Wednesday, November 11, 2009

Meopta 8x32 Binoculars Are Top-Notch

I recently received Meostar B1 8x32 binoculars from Meopta. They are looking for feedback from birders about their new 32mm series. I used them for birding during the past two weekends which gave me a unique opportunity to put them to the test under various conditions.

When I first received the Meostars, I gave them a quick try by out in my backyard. I was amazed at how wide the field of view was. My Swift binoculars have a 341' field of view but the Meopta's offer an impressive 420 feet at 1000 yards. Not only do they have a wide field of view but the image is very flat and sharp from edge to edge.

I took them out for a field trial at Wangunk Meadows the next morning. It was a grey, overcast day and their was a light mist in the air. These are not ideal viewing conditions but the binoculars performed very well under these conditions. I watched as Song Sparrows popped up on top of some tall weeds and was impressed by the detail I could see around the edge of one Song Sparrow's eye. I was able to get very close since the close focus for the 32's is only 5.7 feet .

These binoculars have a very solid, compact design. They are only 20 ounces but the feel very balanced and they fit very comfortably in my hands. They have some raised texture and thumb indentations which improve the grip.

I found that these binoculars provided the best viewing experience when I was zeroed in on a bird that was out in the open. The wide field of view in this compact binocular made it so easy to follow a bird that was moving around in a tree or flying overhead. I also noticed nice color and contrast while viewing Mallards in the Connecticut River.
I have heard that 32mm binoculars don't work as well in low light conditions as 42mm binoculars do but I didn't have any problems seeing when I used them at dusk.
-I've read about chromatic aberrations and color fringing in binoculars but didn't notice anything like that. I figure why bother looking for it if it isn't a problem. I'd rather watch birds.
The only shortcoming of these binoculars was their depth of field. When I watched birds that were set back in the woods it was noticeable. I could focus on individual birds but you didn't get that nice 3d effect that you are able to get when looking through 42mm binoculars. A few other details to add: the diopter is located near the center focus. It was easy to adjust and did not move out of focus. The eyecups are adjustable twist and click type that work well. The neck strap had extra cushion and was very comfortable. I didn't like the felt carry bag but I understand that they have already changed it to a new style.
My final test came when I compared the Meopta 8x32 binoculars to other top brand 8x32 binoculars including Swarovski. I found the image from the Meoptas to be be just as good as the other top brands but at $800 they are about half the price.

There are a lot of excellent binoculars available these days in the $300-$1,000 dollar range. I have tried several of them and have found some that would be an upgrade from my $300 Swift Ultralite but the Meoptas are the only ones I tried in this price range that seemed to be right up there with the best of them. I am looking forward to trying the 8x42 models soon.

*Never buy binoculars based solely on someone else's opinion. Always try them yourself and form your own opinions.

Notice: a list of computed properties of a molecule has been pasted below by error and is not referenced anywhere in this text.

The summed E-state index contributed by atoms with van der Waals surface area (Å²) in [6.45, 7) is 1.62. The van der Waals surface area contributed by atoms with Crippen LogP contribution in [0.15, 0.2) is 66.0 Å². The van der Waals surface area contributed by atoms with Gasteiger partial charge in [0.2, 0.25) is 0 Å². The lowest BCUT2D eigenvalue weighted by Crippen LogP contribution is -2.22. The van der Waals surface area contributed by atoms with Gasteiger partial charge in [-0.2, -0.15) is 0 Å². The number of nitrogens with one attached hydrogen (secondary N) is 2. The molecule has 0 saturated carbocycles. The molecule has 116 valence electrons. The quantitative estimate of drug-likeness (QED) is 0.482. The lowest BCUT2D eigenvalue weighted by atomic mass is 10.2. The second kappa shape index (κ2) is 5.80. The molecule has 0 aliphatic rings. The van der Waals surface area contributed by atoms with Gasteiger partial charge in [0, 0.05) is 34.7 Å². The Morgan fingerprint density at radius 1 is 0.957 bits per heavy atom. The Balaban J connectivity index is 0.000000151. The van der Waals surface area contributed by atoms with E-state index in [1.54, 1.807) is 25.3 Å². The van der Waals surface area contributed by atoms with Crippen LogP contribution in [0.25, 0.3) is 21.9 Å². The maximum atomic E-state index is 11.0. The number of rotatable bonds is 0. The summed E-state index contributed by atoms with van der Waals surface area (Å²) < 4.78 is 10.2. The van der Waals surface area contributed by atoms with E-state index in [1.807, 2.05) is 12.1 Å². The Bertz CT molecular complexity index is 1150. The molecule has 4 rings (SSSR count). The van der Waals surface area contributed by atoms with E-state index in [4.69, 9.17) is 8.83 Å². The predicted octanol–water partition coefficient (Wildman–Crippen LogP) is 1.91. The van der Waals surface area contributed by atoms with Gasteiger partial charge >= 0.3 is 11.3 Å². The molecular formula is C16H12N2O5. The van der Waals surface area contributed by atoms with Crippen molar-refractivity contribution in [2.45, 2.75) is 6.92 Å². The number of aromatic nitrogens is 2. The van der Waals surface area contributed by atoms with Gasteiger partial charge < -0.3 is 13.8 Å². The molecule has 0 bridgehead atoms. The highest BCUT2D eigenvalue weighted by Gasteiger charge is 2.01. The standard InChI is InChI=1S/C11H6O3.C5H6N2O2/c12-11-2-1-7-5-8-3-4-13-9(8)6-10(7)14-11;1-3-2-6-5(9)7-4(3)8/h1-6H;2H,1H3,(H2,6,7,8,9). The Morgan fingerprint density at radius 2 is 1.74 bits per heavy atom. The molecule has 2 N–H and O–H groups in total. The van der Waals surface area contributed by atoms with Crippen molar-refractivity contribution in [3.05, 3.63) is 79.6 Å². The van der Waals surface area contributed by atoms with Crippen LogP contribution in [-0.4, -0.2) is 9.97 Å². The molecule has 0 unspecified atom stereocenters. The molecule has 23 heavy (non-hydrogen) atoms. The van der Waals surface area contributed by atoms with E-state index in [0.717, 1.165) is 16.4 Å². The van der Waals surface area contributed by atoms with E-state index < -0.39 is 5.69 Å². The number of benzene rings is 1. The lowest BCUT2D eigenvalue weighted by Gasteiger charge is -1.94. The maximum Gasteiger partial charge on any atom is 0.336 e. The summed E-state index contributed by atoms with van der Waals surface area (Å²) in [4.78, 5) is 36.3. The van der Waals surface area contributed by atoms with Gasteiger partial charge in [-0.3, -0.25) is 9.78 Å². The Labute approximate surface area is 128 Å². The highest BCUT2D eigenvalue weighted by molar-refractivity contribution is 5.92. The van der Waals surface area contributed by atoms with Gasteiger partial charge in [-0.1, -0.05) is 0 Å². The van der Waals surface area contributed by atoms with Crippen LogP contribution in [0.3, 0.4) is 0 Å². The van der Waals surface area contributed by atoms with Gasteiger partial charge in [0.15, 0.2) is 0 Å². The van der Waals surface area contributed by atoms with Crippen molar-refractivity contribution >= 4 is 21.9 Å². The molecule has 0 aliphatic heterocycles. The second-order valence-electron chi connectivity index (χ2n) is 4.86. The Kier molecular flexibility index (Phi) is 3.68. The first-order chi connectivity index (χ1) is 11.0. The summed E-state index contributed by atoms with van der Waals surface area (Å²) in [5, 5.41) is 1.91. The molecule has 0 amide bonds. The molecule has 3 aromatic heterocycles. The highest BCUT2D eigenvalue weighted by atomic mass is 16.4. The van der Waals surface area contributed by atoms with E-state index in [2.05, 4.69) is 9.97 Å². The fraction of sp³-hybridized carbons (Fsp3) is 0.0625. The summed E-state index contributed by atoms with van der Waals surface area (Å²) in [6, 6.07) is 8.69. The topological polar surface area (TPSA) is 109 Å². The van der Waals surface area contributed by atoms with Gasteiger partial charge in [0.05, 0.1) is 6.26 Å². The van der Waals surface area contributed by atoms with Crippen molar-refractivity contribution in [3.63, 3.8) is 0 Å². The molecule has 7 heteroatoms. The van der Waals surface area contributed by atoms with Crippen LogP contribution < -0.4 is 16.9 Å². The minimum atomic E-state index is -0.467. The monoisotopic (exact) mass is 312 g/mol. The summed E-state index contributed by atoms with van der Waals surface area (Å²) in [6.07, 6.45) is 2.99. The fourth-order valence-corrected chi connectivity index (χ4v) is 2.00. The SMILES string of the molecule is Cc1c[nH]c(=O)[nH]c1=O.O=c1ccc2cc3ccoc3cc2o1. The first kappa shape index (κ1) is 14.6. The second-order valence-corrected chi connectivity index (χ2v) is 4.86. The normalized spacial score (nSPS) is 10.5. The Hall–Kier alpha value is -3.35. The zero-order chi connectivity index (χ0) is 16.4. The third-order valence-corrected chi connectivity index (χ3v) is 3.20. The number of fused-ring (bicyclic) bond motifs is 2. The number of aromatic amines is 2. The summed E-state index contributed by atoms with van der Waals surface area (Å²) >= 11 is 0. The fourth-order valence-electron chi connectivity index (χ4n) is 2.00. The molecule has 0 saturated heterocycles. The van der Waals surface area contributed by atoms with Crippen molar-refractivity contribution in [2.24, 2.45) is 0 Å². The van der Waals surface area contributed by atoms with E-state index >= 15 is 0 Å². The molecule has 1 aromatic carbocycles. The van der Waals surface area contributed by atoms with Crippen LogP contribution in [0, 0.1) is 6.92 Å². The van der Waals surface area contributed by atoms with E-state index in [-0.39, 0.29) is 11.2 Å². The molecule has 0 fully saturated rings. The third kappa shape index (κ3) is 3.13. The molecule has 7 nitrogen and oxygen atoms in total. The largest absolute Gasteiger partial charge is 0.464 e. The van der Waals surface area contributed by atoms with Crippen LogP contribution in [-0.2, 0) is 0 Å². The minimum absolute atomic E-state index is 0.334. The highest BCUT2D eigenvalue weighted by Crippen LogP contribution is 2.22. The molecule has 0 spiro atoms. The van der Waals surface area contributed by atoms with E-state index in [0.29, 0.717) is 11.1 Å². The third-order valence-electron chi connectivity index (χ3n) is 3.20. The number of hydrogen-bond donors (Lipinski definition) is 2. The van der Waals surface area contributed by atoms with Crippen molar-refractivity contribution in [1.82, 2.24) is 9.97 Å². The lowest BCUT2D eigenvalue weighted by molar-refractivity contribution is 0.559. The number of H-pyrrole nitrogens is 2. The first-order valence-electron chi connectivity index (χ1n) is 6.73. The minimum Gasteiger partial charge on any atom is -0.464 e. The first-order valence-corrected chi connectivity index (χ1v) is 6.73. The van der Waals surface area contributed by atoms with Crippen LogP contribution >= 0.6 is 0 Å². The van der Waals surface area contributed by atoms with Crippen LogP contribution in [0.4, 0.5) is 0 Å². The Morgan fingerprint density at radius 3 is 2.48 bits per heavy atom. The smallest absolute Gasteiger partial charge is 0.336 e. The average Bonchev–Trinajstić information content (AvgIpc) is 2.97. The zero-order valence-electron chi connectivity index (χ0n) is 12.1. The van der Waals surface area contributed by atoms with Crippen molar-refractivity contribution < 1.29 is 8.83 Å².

Telescope Binoculars said...

Thanks for the details. These minute details are really great. I am basically a star gazer and use large aperture (over 70mm) binocs for the purpose.

Jochen said...


Thanks for the head-up on these binoculars. It seems we are currently seeing an interesting development: the top brands like Zeiss, Leica and Swaro sure are still incredibly good but have to put in so much efford to remain on top that they have become almost ridiculously expensive. The other, smaller brands seem to catch up nicely in quality but retain their much lower prices.
To put it more simple:
Why bother spending $2000 for a top pair of binoculars when you can get 95% of the quality for $500? I think this is a real challenge the top brands will have to face soon.

If I had the money, of course I'd get a top pair, but if the budget is limited, I also see very interesting alternatives.
And by the way: Yes, it is true that the cheaper ones will not last as long as the more expensive ones, but if I can get 4 for the price of 1, their respective life span may well add up to exceed even the most expensive high-quality glasses.

Jayne said...

I think the asterisk at the end says it all... test them out to see what works for YOU. :c) I ended up purchasing some Viper Vortex 8 x 42's and have been very happy with them as well. I just can't see spending $1000 on binocs.

Larry said...

Jochen-Thanks for the well thought out commentary.I'm not so sure that less expensive ones won't last.I've had mine for 6 years and used them a lot.They still work fine, I'm just tired of them.-These meopta seem to be built like little tanks-of course they're not cheap-just a bargain compared to the top names.

Jayne-When I mentioned testing binoculars in that price I had the vortex in mind.I was impressed with them as they had abetter fov than the ones I currently own.

Sig Sauer Optics said...

The Meopta 8x32 binoculars are highly regarded for their exceptional performance and features. They offer a wide field of view of 420 feet at 1000 yards, which is impressive compared to other binoculars in the same class. The image is also very flat and sharp from edge to edge, making them suitable for various outdoor activities, including birdwatching. However, it would be interesting to see how these binoculars perform with Sig Sauer Optics.